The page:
Stapellauf des Panzerkreuzers Deutschland mit Ansprachen von Heinrich Bruening und Paul von Hindenburg des Panzerkreuzers ‘Deutschland’ mit Ansprachen von Heinrich Bruening und Paul von HindenburgDeutschland was the lead ship of her class of heavy cruisers (often termed pocket battleships) which served with the Kriegsmarine of Nazi Germany during World War IIGermanyMay 19, 1931Nazi Germany Flag
Toni Sender – Ansprache für die Sozialistische Arbeiterpartei Deutschlands Anlässlich der Reichstagswahl Für Die SPD Anlässlich Der Reichstagswahl am 20. Mai 1928Tony Sender (November 29, 1888 – June 26, 1964) Sidonie Zippora (Tony) Sender grew up in an orthodox Jewish family and joined the SPD in 1910. In 1910, she went to work in the Paris headquarters of a metalware company and was active in the French Socialist Party. She returned to Germany when war broke out in 1914. She was one of the critics of the SPD’s vote to grant war loans and became involved in the opposition within the party.GermanyMay 20, 1928Nazi Germany Flag
Miklós Szedő - Hallō, Hallō, Itt Rádió Budapest Hallō, Hallō, Itt Rádió BudapestMiklós Szedő (June 8, 1896 - August 19, 1978) was a doctor and tenor opera singer.Hungary1930Hungary Flag
Heinrich Bruening’s Radio Speech on the Acceptance of United States President Herbert Hoover’s Proposals Bruening‘s radio speech on the acceptance of US President Hoover’s proposalsUnited States President Herbert Hoover issued a public statement that proposed a one-year moratorium on the payments. He managed to assemble support for the moratorium from 15 nations by July 1931. But the adoption of the moratorium did little to slow economic decline in Europe. GermanyJune 23, 1931Nazi Germany Flag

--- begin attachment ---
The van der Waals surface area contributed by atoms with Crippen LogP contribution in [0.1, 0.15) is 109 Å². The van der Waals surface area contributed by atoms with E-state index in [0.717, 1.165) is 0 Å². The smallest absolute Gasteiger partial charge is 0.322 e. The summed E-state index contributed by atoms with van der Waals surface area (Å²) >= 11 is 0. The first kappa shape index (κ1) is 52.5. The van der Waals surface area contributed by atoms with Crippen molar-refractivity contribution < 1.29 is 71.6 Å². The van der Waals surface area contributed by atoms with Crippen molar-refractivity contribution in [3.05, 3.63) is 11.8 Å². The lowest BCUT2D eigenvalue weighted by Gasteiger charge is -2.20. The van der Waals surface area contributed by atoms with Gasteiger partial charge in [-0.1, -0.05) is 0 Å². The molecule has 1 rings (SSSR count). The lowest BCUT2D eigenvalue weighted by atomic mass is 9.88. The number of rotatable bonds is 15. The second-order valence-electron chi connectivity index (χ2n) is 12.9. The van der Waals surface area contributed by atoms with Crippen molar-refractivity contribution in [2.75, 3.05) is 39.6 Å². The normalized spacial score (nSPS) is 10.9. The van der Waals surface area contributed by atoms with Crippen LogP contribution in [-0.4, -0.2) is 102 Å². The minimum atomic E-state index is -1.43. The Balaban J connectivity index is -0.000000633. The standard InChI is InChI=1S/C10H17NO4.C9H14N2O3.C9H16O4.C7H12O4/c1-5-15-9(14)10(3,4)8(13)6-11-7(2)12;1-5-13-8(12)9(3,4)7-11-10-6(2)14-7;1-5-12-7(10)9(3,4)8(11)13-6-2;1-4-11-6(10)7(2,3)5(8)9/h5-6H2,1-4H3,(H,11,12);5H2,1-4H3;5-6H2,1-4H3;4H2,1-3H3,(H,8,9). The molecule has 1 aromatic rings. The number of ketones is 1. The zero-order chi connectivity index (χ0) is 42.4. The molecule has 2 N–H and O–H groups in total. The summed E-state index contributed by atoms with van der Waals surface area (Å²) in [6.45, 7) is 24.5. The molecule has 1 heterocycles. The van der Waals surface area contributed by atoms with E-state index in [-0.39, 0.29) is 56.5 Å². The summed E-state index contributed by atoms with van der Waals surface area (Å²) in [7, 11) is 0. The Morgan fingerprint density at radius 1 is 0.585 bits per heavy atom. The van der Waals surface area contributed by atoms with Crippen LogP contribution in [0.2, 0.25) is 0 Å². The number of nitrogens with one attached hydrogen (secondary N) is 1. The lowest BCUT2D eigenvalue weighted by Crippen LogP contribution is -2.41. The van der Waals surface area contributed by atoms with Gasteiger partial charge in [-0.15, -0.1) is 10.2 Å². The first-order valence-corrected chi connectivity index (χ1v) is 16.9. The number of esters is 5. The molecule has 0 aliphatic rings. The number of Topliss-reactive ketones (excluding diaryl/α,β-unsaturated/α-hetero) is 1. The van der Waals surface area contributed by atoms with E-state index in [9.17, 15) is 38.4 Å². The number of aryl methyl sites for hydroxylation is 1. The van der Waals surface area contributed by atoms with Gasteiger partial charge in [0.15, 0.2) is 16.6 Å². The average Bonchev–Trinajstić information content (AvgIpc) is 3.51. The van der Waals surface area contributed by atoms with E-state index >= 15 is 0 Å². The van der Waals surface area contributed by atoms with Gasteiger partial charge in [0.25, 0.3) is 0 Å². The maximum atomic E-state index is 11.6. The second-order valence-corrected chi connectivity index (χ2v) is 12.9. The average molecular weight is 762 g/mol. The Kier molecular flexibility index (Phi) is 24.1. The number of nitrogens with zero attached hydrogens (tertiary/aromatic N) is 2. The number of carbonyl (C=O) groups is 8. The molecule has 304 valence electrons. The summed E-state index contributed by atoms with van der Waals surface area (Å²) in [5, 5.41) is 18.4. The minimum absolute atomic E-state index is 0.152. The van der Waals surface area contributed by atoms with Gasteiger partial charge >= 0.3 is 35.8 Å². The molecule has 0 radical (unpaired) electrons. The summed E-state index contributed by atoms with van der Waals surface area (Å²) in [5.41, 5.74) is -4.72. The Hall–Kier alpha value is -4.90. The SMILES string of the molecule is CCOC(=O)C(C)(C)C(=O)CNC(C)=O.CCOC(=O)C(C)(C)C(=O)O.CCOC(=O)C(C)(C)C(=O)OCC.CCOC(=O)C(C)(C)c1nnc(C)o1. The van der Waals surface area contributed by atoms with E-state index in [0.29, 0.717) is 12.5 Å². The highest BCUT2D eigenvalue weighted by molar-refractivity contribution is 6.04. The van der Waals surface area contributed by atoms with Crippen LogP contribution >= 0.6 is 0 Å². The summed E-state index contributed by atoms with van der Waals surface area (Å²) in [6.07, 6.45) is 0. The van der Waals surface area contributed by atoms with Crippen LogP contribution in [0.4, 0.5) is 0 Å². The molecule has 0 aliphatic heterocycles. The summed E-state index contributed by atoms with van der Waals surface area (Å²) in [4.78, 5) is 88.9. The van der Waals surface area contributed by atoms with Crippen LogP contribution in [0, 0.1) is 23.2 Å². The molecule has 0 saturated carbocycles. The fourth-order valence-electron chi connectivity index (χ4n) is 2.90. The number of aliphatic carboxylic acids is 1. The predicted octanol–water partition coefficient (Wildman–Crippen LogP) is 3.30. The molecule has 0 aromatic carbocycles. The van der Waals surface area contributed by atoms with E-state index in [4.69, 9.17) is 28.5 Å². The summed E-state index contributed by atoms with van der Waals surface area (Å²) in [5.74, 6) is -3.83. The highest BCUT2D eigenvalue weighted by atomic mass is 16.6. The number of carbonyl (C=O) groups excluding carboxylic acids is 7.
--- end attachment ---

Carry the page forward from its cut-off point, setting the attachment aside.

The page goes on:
Franz Engel and Fritz Wiesenthal – Hallo! Hier Radio Wien!! Hier Radio Wien! Franz Engel and Fritz WiesenthalAustrian Jewish comedian Franz Engel (September 16, 1898 – October 16, 1944) was famous and popular in Vienna and Berlin prior to the rise of the Nazis. He fled Germany and then Austria after Aunschluss in 1937. He fled to Paris and then Westerbork transit camp. The Nazis deported him to the Theresienstadt, and then to Auschwitz, where he was murdered. Fritz Wiesenthal (1883 – 1936) was a Jewish Austrian musician, lecturer, and pianist. In the 1920s, Wiesenthal was the emcee of the “Kabarett Leopoldi-Wiesenthal” in Vienna, with the Ferdinand and Hermann Leopoldi, Jewish musicians. When the cabaret failed financially, Wiesenthal moved to Berlin. He was incarcerated in a sanatorium and died in 1936.GermanyMay 13, 1936Nazi Germany Flag
WOR First Air Raid Drill in the United States Air-Raid Drill in USAPreparations for a possible air attack were underway, and the first Air Raid Drill in America was scheduled to take place over the small Long Island town of Farmingdale, a rural community which was host to two aircraft plants. United StatesMay 16, 1938United States 48-Star Flag